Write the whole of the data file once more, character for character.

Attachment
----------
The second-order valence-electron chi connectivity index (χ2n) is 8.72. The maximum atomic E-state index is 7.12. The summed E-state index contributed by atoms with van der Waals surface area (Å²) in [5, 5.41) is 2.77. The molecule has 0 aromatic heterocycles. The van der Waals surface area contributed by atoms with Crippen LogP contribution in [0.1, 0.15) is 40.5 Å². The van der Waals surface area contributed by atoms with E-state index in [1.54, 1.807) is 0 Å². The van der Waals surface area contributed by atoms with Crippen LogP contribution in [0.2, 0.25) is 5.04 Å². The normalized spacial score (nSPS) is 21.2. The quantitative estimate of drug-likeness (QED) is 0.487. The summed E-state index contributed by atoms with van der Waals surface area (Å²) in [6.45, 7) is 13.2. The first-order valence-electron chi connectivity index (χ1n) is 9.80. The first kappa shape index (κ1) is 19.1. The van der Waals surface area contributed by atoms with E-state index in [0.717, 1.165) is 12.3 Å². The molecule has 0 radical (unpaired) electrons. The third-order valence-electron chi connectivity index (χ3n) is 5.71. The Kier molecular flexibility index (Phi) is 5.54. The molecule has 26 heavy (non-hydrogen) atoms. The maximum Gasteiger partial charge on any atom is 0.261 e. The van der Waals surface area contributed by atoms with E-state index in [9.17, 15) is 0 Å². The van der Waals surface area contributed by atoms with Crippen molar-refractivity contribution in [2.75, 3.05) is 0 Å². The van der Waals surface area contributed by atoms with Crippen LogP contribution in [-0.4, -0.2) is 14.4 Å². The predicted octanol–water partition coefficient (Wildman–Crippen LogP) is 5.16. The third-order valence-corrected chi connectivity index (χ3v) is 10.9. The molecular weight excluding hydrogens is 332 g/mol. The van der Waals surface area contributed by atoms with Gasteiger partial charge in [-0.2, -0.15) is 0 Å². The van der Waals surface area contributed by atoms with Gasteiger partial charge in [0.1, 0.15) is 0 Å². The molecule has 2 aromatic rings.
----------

The second-order valence-electron chi connectivity index (χ2n) is 8.72. The maximum atomic E-state index is 7.12. The summed E-state index contributed by atoms with van der Waals surface area (Å²) in [5, 5.41) is 2.77. The molecule has 0 aromatic heterocycles. The van der Waals surface area contributed by atoms with Crippen LogP contribution in [0.1, 0.15) is 40.5 Å². The van der Waals surface area contributed by atoms with E-state index in [1.54, 1.807) is 0 Å². The van der Waals surface area contributed by atoms with Crippen LogP contribution in [0.2, 0.25) is 5.04 Å². The normalized spacial score (nSPS) is 21.2. The quantitative estimate of drug-likeness (QED) is 0.487. The summed E-state index contributed by atoms with van der Waals surface area (Å²) in [6.45, 7) is 13.2. The first-order valence-electron chi connectivity index (χ1n) is 9.80. The first kappa shape index (κ1) is 19.1. The van der Waals surface area contributed by atoms with E-state index in [0.717, 1.165) is 12.3 Å². The molecule has 0 radical (unpaired) electrons. The third-order valence-electron chi connectivity index (χ3n) is 5.71. The Kier molecular flexibility index (Phi) is 5.54. The molecule has 26 heavy (non-hydrogen) atoms. The maximum Gasteiger partial charge on any atom is 0.261 e. The van der Waals surface area contributed by atoms with E-state index in [9.17, 15) is 0 Å². The van der Waals surface area contributed by atoms with Crippen molar-refractivity contribution in [2.75, 3.05) is 0 Å². The van der Waals surface area contributed by atoms with Crippen LogP contribution in [-0.4, -0.2) is 14.4 Å². The predicted octanol–water partition coefficient (Wildman–Crippen LogP) is 5.16. The third-order valence-corrected chi connectivity index (χ3v) is 10.9. The molecular weight excluding hydrogens is 332 g/mol. The van der Waals surface area contributed by atoms with Gasteiger partial charge in [-0.2, -0.15) is 0 Å². The van der Waals surface area contributed by atoms with Gasteiger partial charge in [0.1, 0.15) is 0 Å². The molecule has 2 aromatic rings.